One of the most grown-up review sites around

Search MusicWeb Here
Google seem to have closed down local search engines. You can use this FreeFind engine but it is not so comprehensive
You can go to Google itself and enter the search term followed by the search term.


International mailing

  Founder: Len Mullenger             Senior Editor: John Quinn               Contact Seen and Heard here  

Some items
to consider

Piano Concertos 1 and 2
Surprise Best Seller and now

A Garland for John McCabe


DIETHELM Symphonies

The best Rite of Spring in Years

BACH Magnificat

Brian Symphs 8, 21, 26

Just enjoy it!

La Mer Ticciati




simply marvellous

Outstanding music

Elite treatment

some joyous Gershwin

Bartok String Quartets
uniquely sensitive

Cantatas for Soprano


Plain text for smartphones & printers

Gerard Hoffnung CDs

Advertising on

Donate and get a free CD


New Releases

Naxos Classical

Nimbus Podcast

Obtain 10% discount

Special offer 50% off

Musicweb sells the following labels
Acte Préalable
(THE Polish label)
Altus 10% off
Atoll 10% off
CRD 10% off
Hallé 10% off
Lyrita 10% off
Nimbus 10% off
Nimbus Alliance
Prima voce 10% off
Red Priest 10% off
Retrospective 10% off
Saydisc 10% off
Sterling 10% off

Follow us on Twitter

Subscribe to our free weekly review listing

Sample: See what you will get

Editorial Board
MusicWeb International
Founding Editor
Rob Barnett
Senior Editor
John Quinn
Seen & Heard
Editor Emeritus
   Bill Kenny
Editor in Chief
MusicWeb Webmaster
   David Barker
MusicWeb Founder
   Len Mullenger

Support us financially by purchasing this from

Boris PAPANDOPULO (1906-1991)
Piano Concerto No. 2 (1947) [29:09]
Sinfonietta for String Orchestra, Op. 79 (1938) [28:16]
Pintarichiana for String Orchestra (1974) [10:06]
Oliver Triendl (piano)
I Solisti di Zagreb/Sreten Krstic
rec. 29 May-1 June, 2013, Vatroslav Lisinski Small Concert Hall, Zagreb, Croatia
CPO 777 829-2 [67:31]

When CPO strikes gold, it doesn’t just find a tiny nugget: it opens up a whole seam. The latest gold mine is Boris Papandopulo, a Croatian composer active throughout the entire 20th century.
Papandopulo’s name comes from nowhere. He studied composition with nobody famous, although his soprano mother got her friend Stravinsky to write him a recommendation letter. He spent most of his career conducting regional ensembles and choirs in Croatia, with a break to lead a symphony orchestra in Cairo. In different periods, he dabbled with folk music, neo-classicism, and the avant-garde. This is, so far as I can tell, the second-ever Papandopulo CD, after a solo piano recital on Albany TROY1274 but what incredible music this is.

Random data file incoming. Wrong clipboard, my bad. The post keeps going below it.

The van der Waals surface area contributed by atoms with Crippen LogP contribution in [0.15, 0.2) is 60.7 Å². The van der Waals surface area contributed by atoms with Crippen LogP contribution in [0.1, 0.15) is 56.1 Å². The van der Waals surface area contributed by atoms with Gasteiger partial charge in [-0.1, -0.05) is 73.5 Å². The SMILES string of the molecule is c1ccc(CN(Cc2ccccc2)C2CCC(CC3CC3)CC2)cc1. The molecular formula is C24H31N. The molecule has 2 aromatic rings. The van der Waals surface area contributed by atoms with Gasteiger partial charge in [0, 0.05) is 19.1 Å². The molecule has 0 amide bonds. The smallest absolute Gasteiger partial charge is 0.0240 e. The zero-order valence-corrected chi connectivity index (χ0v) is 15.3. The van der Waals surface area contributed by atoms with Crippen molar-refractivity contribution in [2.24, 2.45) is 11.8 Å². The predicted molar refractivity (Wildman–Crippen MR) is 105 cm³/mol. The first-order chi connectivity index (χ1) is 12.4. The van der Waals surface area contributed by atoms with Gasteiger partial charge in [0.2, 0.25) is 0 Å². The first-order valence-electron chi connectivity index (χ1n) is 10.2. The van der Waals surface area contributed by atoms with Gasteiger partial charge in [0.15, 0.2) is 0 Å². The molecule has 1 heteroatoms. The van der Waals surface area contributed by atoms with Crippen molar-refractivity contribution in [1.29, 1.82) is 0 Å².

The piano concerto, scored for piano and string orchestra, has two short, speedy movements bookending an astonishing 16-minute lament. The beginning leaps and dances in a way that will appeal to any neo-classical music lover: you’ll think of Poulenc, Martinů, Dag Wirén and the second Shostakovich piano concerto. A sunny, emphatically tonal main melody gets spiced with fun Prokofievan dissonances as it develops. Then, as quickly as it began, it’s over.
That slow movement marks the introduction of a strong folk music element, transporting us instantly from Paris to the hot, sun-baked Croatian hills. The piano does not enter for five entire minutes, waiting even for the violas to introduce a solo chant-theme. The soloist gets a cadenza, then collaborates with the orchestra on a song which builds to a big, conflicted climax. The structure is symmetrical, which means a piano is playing for only six minutes out of sixteen. Then the finale brings us back to a lighter, livelier atmosphere, and a joyful conclusion. I have no idea why this structure works, but it works very well.
The Sinfonietta for strings is another work of neo-classical and highly contrasted moods. The introduction begins as purely and sweetly as Tchaikovsky, then slides downwards into a disturbing funk. Out of that comes what else but a perky march. This tune resembles Dag Wirén’s famous Serenade.
Papandopulo’s music in general is hard to describe without sounding far crazier and more illogical than it is when you actually hear it. It may take twists and turns, but they make sense to the ears. He sticks carefully to old-fashioned structures and harmonies, except for a nice helping of 1920s chromatic and dissonant high-jinks.
Again, the slow movement of the Sinfonietta reaches into a deep bag of melancholic folk-tunes, and is beautifully constructed around a long violin solo which is played with impressive skill, full tone and heartfelt expression.
The short “dessert” on the recital is a suite of four orchestrations and adaptations of works by a Croatian composer from the 1700s. Pintarichiana is thus comparable to Casella’s Scarlattiana, Rodrigo’s Soleriana or a pocket-sized, strings-only version of Respighi’s Boutique fantasque. Papandopulo was clearly taking his orchestration notes from Mozart serenades and Eine kleine Nachtmusik with delightful results.
The performances are really superb and the Zagreb Soloists are at the height of their art. Sreten Krstic conducts skilled performances and he gives one, too, as the violin soloist in the Sinfonietta. The music always sounds fresh, vibrant and worth hearing repeatedly. Pintarichiana has an electric zip which makes the music even more fun. Oliver Triendl is a good piano soloist in the concerto, too, handling all the leaps and dancing rhythms with ease but his piano is seemingly placed right under the microphones. Aside from that, the production is superb. I hope this is the beginning of a series, because it’s non-stop pleasure and a major discovery.
Brian Reinhart